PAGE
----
Figure 5. Comparison between the effects of the adenosine Ai receptor agonist CPA on field excitatory postsynaptic potentials (fEPSPs) recorded from the CA1 area of hippocampal slices taken from young adult (6 weeks) and and aged (24 months) rats. (a) shows trace recordings of averaged fEPSPs obtained in one experiment with an aged rat (left), and in another experiment with a young rat (right); in each panel the fEPSP obtained in the same slice in control conditions (C) and 30-34 mins after the application of CPA (40nM) are superimposed; calibration bars 500 ^V, 10ms. (b) shows the log-concentration response curves for the inhibitory effects of CPA on the slope of fEPSPs in aged and young adult rats; on the ordinate 0% corresponds to the fEPSP slope before CPA application (0.42 ± 0.06 mV/ms in young and 0.42 ± 0.10 mV/ ms in aged rats) and 100% represents the complete inhibition of fEPSPs. The data for each curve were obtained from 4-5 experiments, except for saturating concentrations ofCPA (60-100nM) in young animals, which represent results from 2 experiments; the s.e.mean are shown when they exceed the symbols in size. (Reproduced with permission from ref. 208)

Figure 5. Comparison between the effects of the adenosine Ai receptor agonist CPA on field excitatory postsynaptic potentials (fEPSPs) recorded from the CA1 area of hippocampal slices taken from young adult (6 weeks) and and aged (24 months) rats. (a) shows trace recordings of averaged fEPSPs obtained in one experiment with an aged rat (left), and in another experiment with a young rat (right); in each panel the fEPSP obtained in the same slice in control conditions (C) and 30-34 mins after the application of CPA (40nM) are superimposed; calibration bars 500 ^V, 10ms. (b) shows the log-concentration response curves for the inhibitory effects of CPA on the slope of fEPSPs in aged and young adult rats; on the ordinate 0% corresponds to the fEPSP slope before CPA application (0.42 ± 0.06 mV/ms in young and 0.42 ± 0.10 mV/ ms in aged rats) and 100% represents the complete inhibition of fEPSPs. The data for each curve were obtained from 4-5 experiments, except for saturating concentrations ofCPA (60-100nM) in young animals, which represent results from 2 experiments; the s.e.mean are shown when they exceed the symbols in size. (Reproduced with permission from ref. 208)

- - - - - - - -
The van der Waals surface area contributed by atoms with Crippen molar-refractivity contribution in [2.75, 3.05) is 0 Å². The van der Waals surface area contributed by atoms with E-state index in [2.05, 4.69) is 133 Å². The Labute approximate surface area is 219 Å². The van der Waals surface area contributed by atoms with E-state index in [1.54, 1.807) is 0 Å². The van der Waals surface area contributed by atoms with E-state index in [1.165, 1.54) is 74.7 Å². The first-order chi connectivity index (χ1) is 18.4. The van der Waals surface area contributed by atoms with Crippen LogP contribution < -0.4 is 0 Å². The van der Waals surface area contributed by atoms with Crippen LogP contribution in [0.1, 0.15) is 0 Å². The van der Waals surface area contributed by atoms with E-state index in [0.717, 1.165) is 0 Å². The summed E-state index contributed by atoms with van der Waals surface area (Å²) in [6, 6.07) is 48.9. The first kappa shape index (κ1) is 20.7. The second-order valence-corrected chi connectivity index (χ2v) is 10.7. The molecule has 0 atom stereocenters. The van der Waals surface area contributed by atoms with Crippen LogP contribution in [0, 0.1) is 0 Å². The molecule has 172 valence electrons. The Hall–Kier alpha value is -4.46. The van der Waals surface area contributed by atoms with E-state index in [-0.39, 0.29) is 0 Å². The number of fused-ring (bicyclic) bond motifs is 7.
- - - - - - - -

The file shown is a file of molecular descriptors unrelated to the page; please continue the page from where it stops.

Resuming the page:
Nucleotides and Synaptic Plasticity

ATP has been shown to produce excitation of neurones in several regions of the central nervous system89,104,232,242 and to modulate membrane potassium114,167,198,243 or Ca2+ conductances.31,53,131 In addition, it is now recognised that ATP can function as a fast excitatory neurotransmitter in the locus coeruleus,75,168 peripheral ganglia95,215 and between cultured neurones77 often with a pharmacology suggestive of a P2 purinoceptor rather than an indirect effect such as ion chelation or metabolic modification.

Binding and molecular biology data suggest the presence of P2x3, P2x4 and P2x6 receptor subunits and their messenger RNAs in the hippocampus.12,22,124,139,161,211,219,236 Homomeric assemblies of P2x4 subunits respond poorly to aP-methyleneATP and are relatively insensitive to suramin. Combinations of P2x4 and P2x6 subunits, however, have been shown recently to be sensitive to the agonist effects of ap-methyleneATP and blockade by suramin.139

Despite this evidence, several studies have failed to detect any consistent functional responses to adenine nucleotides on neuronal networks and synaptic transmission in the mammalian hippocampus which cannot be explained by metabolism to adenosine.52,73,140,187,229,230 Only depressant effects were noted when ATP was applied by microiontophoresis to single neurones which were spontaneously active or excited by glutamate.60,229 Furthermore, ATP and derivatives depressed evoked potentials52,73,230 even when analogues were used which were resistant to hydrolysis and had selective actions on P2x and P2y receptors respectively.230 Cunha et al52 have recently performed a careful analysis suggesting that ATP must first be metabolised by ecto-nucleotidas